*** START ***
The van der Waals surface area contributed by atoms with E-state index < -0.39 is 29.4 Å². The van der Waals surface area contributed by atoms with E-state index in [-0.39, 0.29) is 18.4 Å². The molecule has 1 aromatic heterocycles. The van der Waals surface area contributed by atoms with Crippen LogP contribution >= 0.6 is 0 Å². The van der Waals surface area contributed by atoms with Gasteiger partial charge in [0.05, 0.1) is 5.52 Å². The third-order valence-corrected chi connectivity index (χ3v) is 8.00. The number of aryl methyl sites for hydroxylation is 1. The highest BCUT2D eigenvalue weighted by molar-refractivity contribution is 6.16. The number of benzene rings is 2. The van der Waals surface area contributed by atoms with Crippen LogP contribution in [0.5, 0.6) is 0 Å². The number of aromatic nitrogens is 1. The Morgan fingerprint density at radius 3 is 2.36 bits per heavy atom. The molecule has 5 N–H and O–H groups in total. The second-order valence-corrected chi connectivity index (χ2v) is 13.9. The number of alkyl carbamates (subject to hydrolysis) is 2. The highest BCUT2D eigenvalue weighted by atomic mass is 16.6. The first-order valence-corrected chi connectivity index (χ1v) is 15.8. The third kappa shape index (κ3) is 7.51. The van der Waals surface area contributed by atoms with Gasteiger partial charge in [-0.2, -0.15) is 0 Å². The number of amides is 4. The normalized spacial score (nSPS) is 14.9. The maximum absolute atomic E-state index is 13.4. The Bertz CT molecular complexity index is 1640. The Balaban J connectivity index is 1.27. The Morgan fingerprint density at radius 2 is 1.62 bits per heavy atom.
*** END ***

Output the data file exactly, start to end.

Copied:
The van der Waals surface area contributed by atoms with E-state index < -0.39 is 29.4 Å². The van der Waals surface area contributed by atoms with E-state index in [-0.39, 0.29) is 18.4 Å². The molecule has 1 aromatic heterocycles. The van der Waals surface area contributed by atoms with Crippen LogP contribution >= 0.6 is 0 Å². The van der Waals surface area contributed by atoms with Gasteiger partial charge in [0.05, 0.1) is 5.52 Å². The third-order valence-corrected chi connectivity index (χ3v) is 8.00. The number of aryl methyl sites for hydroxylation is 1. The highest BCUT2D eigenvalue weighted by molar-refractivity contribution is 6.16. The number of benzene rings is 2. The van der Waals surface area contributed by atoms with Crippen LogP contribution in [0.5, 0.6) is 0 Å². The number of aromatic nitrogens is 1. The Morgan fingerprint density at radius 3 is 2.36 bits per heavy atom. The molecule has 5 N–H and O–H groups in total. The second-order valence-corrected chi connectivity index (χ2v) is 13.9. The number of alkyl carbamates (subject to hydrolysis) is 2. The highest BCUT2D eigenvalue weighted by atomic mass is 16.6. The first-order valence-corrected chi connectivity index (χ1v) is 15.8. The third kappa shape index (κ3) is 7.51. The van der Waals surface area contributed by atoms with Gasteiger partial charge in [-0.2, -0.15) is 0 Å². The number of amides is 4. The normalized spacial score (nSPS) is 14.9. The maximum absolute atomic E-state index is 13.4. The Bertz CT molecular complexity index is 1640. The Balaban J connectivity index is 1.27. The Morgan fingerprint density at radius 2 is 1.62 bits per heavy atom.